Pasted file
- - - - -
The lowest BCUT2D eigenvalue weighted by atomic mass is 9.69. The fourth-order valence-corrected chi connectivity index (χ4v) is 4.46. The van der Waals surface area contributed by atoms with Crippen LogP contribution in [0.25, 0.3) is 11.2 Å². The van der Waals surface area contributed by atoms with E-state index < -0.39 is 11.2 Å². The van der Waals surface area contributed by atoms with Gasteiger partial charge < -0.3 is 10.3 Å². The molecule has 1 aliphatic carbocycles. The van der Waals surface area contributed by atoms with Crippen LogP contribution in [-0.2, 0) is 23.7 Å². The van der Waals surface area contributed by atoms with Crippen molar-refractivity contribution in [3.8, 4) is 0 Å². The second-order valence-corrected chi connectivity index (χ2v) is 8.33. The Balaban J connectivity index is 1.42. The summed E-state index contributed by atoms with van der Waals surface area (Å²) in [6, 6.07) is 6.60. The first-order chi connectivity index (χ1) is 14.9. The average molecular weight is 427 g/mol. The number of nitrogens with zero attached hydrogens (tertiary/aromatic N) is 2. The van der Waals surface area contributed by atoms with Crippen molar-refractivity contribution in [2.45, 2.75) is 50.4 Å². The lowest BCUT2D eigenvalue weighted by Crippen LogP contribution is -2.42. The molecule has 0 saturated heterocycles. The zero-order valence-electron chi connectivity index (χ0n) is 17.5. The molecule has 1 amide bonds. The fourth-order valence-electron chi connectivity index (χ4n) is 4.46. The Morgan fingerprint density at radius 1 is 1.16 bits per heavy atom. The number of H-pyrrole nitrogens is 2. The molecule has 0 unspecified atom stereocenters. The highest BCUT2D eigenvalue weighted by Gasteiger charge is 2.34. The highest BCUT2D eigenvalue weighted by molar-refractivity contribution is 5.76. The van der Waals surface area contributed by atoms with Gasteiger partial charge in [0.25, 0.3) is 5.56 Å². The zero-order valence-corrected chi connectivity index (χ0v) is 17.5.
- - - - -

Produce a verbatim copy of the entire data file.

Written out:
The lowest BCUT2D eigenvalue weighted by atomic mass is 9.69. The fourth-order valence-corrected chi connectivity index (χ4v) is 4.46. The van der Waals surface area contributed by atoms with Crippen LogP contribution in [0.25, 0.3) is 11.2 Å². The van der Waals surface area contributed by atoms with E-state index < -0.39 is 11.2 Å². The van der Waals surface area contributed by atoms with Gasteiger partial charge < -0.3 is 10.3 Å². The molecule has 1 aliphatic carbocycles. The van der Waals surface area contributed by atoms with Crippen LogP contribution in [-0.2, 0) is 23.7 Å². The van der Waals surface area contributed by atoms with Crippen molar-refractivity contribution in [3.8, 4) is 0 Å². The second-order valence-corrected chi connectivity index (χ2v) is 8.33. The Balaban J connectivity index is 1.42. The summed E-state index contributed by atoms with van der Waals surface area (Å²) in [6, 6.07) is 6.60. The first-order chi connectivity index (χ1) is 14.9. The average molecular weight is 427 g/mol. The number of nitrogens with zero attached hydrogens (tertiary/aromatic N) is 2. The van der Waals surface area contributed by atoms with Crippen molar-refractivity contribution in [2.45, 2.75) is 50.4 Å². The lowest BCUT2D eigenvalue weighted by Crippen LogP contribution is -2.42. The molecule has 0 saturated heterocycles. The zero-order valence-electron chi connectivity index (χ0n) is 17.5. The molecule has 1 amide bonds. The fourth-order valence-electron chi connectivity index (χ4n) is 4.46. The Morgan fingerprint density at radius 1 is 1.16 bits per heavy atom. The number of H-pyrrole nitrogens is 2. The molecule has 0 unspecified atom stereocenters. The highest BCUT2D eigenvalue weighted by Gasteiger charge is 2.34. The highest BCUT2D eigenvalue weighted by molar-refractivity contribution is 5.76. The van der Waals surface area contributed by atoms with Gasteiger partial charge in [0.25, 0.3) is 5.56 Å². The zero-order valence-corrected chi connectivity index (χ0v) is 17.5.